The changes in some of these young peoples’ lives are subtle in some cases and drastic in others as they learn about God (Yahweh) and how He can use broken lives for His good through repentance and redemption. For some, this weekly gathering of strong Christian volunteers are the only parental-like mentorship they have in their lives. These volunteers are real heroes as they uplift and teach these, oftentimes, rowdy and rambunctious young people, week after week.
I’ve taken to starting the meal the day before since I get so worn out now if I try preparing all day then making the drive, serving, then drive home. My son, Nathan and friend, Christian, leave at 4pm for Mexico, MO and return about midnight. So, Tuesday I mixed up, rolled out, and cut 9 batches of egg noodle and stuck them in the freezer. Since I didn’t have any sausage, I had set out 7 lbs of ground beef to thaw, then added 1/2 cup of sage, 1/4 cup black pepper, and 1/4 cup Real salt, then mixed that well (in two batches) in my Kitchenaid mixer. Then set the whole thing in the frig overnight for the flavours to meld and it passed muster with enthusiasm, except my husband, who deemed it too ‘peppery.’ I may back off the black pepper just a bit next time. I used spinach for my recipe today and adjusted the amounts to feed about 60 people.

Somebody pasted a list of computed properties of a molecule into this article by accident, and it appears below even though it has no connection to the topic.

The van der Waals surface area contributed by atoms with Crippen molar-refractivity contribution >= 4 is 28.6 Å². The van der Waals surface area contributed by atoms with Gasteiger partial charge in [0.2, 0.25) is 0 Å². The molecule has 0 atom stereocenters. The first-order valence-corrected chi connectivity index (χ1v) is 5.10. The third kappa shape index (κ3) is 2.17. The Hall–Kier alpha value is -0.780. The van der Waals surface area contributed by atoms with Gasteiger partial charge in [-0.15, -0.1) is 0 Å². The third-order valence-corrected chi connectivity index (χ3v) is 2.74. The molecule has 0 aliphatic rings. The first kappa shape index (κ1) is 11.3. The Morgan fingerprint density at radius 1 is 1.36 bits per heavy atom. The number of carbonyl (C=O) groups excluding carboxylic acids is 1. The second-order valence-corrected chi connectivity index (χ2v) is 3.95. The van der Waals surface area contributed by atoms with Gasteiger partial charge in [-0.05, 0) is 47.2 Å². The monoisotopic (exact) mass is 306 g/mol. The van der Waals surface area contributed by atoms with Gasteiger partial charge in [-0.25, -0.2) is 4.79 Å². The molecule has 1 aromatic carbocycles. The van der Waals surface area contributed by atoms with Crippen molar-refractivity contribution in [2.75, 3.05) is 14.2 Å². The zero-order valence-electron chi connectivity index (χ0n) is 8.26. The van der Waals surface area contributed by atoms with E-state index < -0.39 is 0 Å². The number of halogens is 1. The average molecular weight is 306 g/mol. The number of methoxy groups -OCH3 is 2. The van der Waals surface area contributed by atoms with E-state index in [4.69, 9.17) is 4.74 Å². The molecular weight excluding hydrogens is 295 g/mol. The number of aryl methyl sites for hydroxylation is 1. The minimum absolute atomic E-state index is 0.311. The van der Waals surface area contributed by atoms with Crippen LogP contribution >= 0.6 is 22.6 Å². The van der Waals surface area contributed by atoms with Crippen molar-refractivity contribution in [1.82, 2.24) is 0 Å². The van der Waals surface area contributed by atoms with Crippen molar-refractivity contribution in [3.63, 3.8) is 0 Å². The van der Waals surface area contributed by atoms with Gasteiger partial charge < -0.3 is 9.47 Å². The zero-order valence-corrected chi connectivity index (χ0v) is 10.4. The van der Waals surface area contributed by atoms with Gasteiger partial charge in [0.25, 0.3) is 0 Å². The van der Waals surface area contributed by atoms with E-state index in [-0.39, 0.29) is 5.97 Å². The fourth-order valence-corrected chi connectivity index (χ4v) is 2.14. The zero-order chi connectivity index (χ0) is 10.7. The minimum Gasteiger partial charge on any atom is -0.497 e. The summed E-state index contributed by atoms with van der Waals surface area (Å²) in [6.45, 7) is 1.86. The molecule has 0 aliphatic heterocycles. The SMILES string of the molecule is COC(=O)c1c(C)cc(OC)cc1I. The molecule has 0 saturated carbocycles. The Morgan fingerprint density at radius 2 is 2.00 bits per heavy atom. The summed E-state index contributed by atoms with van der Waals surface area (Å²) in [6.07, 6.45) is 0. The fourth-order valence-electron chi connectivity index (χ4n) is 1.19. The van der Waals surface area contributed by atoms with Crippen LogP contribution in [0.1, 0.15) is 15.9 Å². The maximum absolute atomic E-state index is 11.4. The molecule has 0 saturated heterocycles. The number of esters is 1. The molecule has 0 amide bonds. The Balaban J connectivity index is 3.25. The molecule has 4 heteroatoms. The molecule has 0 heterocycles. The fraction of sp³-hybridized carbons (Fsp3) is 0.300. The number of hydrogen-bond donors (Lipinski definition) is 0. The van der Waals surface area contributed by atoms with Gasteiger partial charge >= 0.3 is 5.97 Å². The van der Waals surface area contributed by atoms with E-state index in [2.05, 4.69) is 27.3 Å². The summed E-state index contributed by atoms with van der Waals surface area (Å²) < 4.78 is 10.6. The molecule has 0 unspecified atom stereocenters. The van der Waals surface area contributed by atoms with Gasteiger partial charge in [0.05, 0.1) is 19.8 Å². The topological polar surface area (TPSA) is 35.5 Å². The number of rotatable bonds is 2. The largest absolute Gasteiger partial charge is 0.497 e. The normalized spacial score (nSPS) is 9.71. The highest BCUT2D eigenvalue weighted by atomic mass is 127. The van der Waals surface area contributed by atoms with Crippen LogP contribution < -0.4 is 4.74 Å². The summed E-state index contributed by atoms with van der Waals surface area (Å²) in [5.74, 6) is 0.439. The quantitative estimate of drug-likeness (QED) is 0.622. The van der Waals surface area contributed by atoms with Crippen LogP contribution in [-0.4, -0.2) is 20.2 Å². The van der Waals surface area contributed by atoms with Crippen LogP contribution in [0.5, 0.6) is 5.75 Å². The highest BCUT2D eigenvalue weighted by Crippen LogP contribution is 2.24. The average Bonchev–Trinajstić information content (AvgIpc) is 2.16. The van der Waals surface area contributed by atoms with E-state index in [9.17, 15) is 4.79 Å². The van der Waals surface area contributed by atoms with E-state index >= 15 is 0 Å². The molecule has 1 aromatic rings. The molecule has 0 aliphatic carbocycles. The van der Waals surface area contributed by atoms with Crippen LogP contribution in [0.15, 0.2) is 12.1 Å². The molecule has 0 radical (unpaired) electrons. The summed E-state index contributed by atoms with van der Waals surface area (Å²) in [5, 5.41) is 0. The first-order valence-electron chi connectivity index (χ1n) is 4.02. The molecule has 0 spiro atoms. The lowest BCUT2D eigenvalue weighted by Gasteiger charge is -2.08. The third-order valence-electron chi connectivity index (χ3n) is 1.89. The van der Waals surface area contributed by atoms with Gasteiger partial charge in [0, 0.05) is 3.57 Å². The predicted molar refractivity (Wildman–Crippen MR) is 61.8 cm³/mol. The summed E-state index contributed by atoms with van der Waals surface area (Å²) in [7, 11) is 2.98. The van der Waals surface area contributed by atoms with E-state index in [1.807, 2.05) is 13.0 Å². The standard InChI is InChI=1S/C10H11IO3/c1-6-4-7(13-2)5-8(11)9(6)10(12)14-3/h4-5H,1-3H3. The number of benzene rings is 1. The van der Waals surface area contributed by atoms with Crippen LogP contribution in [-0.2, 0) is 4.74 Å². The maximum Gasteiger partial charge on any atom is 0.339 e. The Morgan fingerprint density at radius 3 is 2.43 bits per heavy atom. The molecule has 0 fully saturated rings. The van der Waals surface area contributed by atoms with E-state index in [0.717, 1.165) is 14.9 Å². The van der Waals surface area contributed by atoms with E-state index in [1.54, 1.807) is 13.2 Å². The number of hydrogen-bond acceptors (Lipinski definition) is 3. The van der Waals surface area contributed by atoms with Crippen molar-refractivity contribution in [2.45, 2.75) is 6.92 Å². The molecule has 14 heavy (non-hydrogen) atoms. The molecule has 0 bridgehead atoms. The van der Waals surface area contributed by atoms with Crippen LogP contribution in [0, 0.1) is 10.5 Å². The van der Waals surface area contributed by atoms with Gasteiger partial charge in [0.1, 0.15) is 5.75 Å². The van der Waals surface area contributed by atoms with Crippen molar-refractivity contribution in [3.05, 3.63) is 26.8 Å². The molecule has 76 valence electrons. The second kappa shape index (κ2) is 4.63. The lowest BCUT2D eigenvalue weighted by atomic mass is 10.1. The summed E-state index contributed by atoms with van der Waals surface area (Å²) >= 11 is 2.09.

Egg Noodles w/Sausage & Kale*
3 tablespoons olive oil
1 lb lamb or beef sausage
1/2 lb kale, tough stems and centre ribs discarded and leaves coarsely chopped
1/2 lb egg noodles
2/3 cup water
1/2 cup Parmesan cheese